Today there is a renewed call to action for all medical researchers to confront systemic racism,” write the editors of ten North American primary care and family medicine journals. Racism is a pervasive and systemic issue that has profound adverse effects on health.
As evidenced by the current coronavirus pandemic, race is a sociopolitical construct that continues to disadvantage Black, Latinx, Indigenous and other People of Color. The editors of 10 North American family medicine journals have issued a joint statement that amplifies calls to action from antiracist and Black Lives Matter movements in the pursuit of health equity. The statement also outlines immediate steps the journals will take to address equity, justice and systemic racism in primary care research.
The statement, published today by the major North American medical journals for family medicine, including peer-reviewed publications from the American Academy of Family Physicians and the College of Family Physicians of Canada, places deliberate attention on the role of systemic racism in creating inequalities in health and the need to make immediate changes within the academic medical community to further equity and racial justice.
Caroline Richardson, M.D., the Dr. Max and Buena Lichter Research Professor of Family Medicine and Editor-in-Chief of the Annals of Family Medicine, along with nine other journal editors, write, “In the wake of disproportionate deaths of Black people due to racial injustice and the COVID-19 pandemic, a fundamental transformation is warranted, and family physicians can play a key role.”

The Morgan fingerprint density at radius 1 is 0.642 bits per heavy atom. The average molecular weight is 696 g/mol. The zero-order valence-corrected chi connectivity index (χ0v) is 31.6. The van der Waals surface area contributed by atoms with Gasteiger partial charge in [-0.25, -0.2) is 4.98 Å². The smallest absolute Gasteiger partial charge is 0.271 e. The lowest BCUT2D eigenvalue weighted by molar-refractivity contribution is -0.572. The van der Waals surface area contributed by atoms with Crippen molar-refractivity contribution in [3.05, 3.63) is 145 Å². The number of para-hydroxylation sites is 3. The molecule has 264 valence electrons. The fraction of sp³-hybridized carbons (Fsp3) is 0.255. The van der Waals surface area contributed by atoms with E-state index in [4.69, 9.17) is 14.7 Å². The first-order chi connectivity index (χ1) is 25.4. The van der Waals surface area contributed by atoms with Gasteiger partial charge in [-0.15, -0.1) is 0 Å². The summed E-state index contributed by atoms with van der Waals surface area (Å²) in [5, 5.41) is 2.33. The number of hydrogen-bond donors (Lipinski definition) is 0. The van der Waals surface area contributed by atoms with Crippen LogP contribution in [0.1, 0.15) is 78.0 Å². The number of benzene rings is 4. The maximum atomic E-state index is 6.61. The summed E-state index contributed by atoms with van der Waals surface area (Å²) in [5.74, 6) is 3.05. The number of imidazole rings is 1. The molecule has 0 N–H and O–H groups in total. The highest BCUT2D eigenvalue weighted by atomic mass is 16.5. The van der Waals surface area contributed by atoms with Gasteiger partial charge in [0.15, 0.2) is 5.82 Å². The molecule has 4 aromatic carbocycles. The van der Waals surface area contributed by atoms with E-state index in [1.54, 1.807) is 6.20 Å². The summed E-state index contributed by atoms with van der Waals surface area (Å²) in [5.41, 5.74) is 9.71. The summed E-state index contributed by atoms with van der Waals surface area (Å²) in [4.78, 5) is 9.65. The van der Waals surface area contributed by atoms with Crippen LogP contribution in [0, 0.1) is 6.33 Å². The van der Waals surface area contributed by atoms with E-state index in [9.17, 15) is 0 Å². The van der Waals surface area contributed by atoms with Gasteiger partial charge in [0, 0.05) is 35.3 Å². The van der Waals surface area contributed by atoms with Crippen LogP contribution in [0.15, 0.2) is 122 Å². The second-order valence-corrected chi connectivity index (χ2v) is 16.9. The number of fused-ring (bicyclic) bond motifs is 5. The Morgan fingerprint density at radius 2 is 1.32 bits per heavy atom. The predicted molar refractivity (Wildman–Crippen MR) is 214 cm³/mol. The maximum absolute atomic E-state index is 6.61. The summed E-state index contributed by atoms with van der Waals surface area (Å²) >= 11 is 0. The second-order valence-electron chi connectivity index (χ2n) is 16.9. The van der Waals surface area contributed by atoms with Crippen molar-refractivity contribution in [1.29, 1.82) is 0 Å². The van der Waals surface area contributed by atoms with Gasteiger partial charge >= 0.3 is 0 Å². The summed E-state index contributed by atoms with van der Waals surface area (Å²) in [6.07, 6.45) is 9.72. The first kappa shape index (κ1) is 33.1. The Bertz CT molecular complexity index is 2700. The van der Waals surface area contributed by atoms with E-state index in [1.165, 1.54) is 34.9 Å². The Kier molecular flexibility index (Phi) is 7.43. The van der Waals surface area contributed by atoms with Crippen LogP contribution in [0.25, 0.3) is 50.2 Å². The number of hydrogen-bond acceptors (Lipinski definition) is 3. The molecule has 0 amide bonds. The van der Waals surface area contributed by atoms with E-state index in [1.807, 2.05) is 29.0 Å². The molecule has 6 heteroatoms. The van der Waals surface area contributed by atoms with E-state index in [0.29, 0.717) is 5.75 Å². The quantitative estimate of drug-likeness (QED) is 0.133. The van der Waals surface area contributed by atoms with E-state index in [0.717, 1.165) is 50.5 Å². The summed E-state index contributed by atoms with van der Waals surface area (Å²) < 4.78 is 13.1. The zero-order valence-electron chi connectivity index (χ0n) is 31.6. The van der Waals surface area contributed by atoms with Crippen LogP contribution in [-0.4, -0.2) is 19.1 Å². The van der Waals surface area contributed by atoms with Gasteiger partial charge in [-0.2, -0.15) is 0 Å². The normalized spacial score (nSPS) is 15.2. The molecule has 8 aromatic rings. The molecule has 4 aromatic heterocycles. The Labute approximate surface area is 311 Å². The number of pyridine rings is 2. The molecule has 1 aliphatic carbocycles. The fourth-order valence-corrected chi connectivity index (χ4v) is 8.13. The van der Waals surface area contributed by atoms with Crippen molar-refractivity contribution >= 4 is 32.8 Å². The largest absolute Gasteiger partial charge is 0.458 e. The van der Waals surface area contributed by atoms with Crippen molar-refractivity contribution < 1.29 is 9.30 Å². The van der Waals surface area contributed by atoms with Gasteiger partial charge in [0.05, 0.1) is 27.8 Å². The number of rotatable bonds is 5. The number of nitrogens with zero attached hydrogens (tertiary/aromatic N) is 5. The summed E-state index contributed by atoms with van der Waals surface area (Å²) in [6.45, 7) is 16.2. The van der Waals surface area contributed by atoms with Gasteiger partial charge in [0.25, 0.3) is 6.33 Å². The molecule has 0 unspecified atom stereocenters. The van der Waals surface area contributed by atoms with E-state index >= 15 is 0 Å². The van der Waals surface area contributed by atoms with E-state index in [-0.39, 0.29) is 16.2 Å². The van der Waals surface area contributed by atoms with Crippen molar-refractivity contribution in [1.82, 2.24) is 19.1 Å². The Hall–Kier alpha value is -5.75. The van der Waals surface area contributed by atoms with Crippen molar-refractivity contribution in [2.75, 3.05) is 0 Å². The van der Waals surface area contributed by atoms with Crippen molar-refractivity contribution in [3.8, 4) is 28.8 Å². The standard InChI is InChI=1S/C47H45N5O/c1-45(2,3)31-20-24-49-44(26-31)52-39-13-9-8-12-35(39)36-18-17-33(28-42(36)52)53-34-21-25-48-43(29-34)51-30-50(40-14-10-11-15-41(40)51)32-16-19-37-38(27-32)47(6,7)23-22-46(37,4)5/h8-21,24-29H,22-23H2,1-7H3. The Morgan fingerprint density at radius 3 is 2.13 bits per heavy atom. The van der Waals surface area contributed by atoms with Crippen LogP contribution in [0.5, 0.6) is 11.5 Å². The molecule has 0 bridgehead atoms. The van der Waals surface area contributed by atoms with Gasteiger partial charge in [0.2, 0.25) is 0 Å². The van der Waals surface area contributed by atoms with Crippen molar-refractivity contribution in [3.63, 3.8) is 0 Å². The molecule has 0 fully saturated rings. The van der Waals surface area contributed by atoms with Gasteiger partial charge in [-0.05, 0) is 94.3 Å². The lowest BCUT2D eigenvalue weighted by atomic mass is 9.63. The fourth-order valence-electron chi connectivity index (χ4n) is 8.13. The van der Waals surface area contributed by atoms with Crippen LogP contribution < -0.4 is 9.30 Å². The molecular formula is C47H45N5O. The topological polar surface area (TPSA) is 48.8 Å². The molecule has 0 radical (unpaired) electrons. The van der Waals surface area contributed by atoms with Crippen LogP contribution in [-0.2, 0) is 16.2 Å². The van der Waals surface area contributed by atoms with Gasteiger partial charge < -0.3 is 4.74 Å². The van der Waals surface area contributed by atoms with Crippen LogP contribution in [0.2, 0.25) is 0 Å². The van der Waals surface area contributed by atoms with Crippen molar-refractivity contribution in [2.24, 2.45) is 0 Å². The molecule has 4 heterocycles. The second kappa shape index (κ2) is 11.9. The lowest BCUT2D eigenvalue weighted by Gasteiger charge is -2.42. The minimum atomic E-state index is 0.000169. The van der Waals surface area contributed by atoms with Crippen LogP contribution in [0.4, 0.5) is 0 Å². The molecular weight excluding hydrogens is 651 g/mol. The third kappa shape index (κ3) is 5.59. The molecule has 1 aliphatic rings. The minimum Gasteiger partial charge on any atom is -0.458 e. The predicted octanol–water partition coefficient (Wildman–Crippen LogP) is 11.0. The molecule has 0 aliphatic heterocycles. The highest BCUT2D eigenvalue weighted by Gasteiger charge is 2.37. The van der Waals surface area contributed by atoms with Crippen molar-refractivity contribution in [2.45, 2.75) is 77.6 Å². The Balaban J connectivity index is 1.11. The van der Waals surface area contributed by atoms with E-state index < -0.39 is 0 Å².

The team of editors provides an extensive reading list that covers research and essays on the topics of racism in medicine, navigating medicine as a minority physician, and the impact of racism on racial health disparities. The editorial recommends, for example, a 2016 essay from Dr. J. Nwando Olayiwola, chair of family medicine at the Ohio State University, on her experiences caring for patients as a Black family physician and a 2020 article co-authored by Dr. Eduardo Medina, a family physician and public health scholar, on the convergence of COVID-19 and racial injustice in Black communities. The editors’ reading list is available online.
The authors, who helm some of the most prestigious primary care medical journals, also provide an inward examination of racism in “the intellectual home for our profession.” They commit to taking immediate steps to address systemic bias and racism within their publications, including the recruitment and mentorship of editors and authors from groups underrepresented in medicine and the cultivation of content that emphasizes the impact of racism on medicine and health. The authors conclude, “We recognize that these are small steps in an ongoing process of active antiracism, but we believe these steps are crucial. As editors in family medicine, we are committed to progress toward equity and justice.”
Authors of “Systemic Racism and Health Disparities: A Statement from Editors of Family Medicine Journals,” include: Sumi M. Sexton, MD, Editor-in-Chief of the American Family Physician; Caroline R. Richardson, MD, Editor-in-Chief of the Annals of Family Medicine; Sarina B. Schrager, MD, MS, Editor-in-Chief of FPM; Marjorie A. Bowman, MD, Editor-in-Chief of the Journal of the American Board of Family Medicine; John Hickner, MD, MSc, Editor-in-Chief of the Journal of Family Practice; Christopher P. Morley, PhD, MA, Editor-in-Chief of PRiMER: Peer-Reviewed Reports in Medical Education Research; Timothy F. Mott, MD, Editor-in-Chief of FPIN’s Evidence Based Practice; Nicholas Pimlott, MD, PhD, Editor-in-Chief of Canadian Family Physician; John W. Saultz, MD, Editor-in-Chief of Family Medicine; and Barry D. Weiss, MD, Editor-in-Chief of FP Essentials.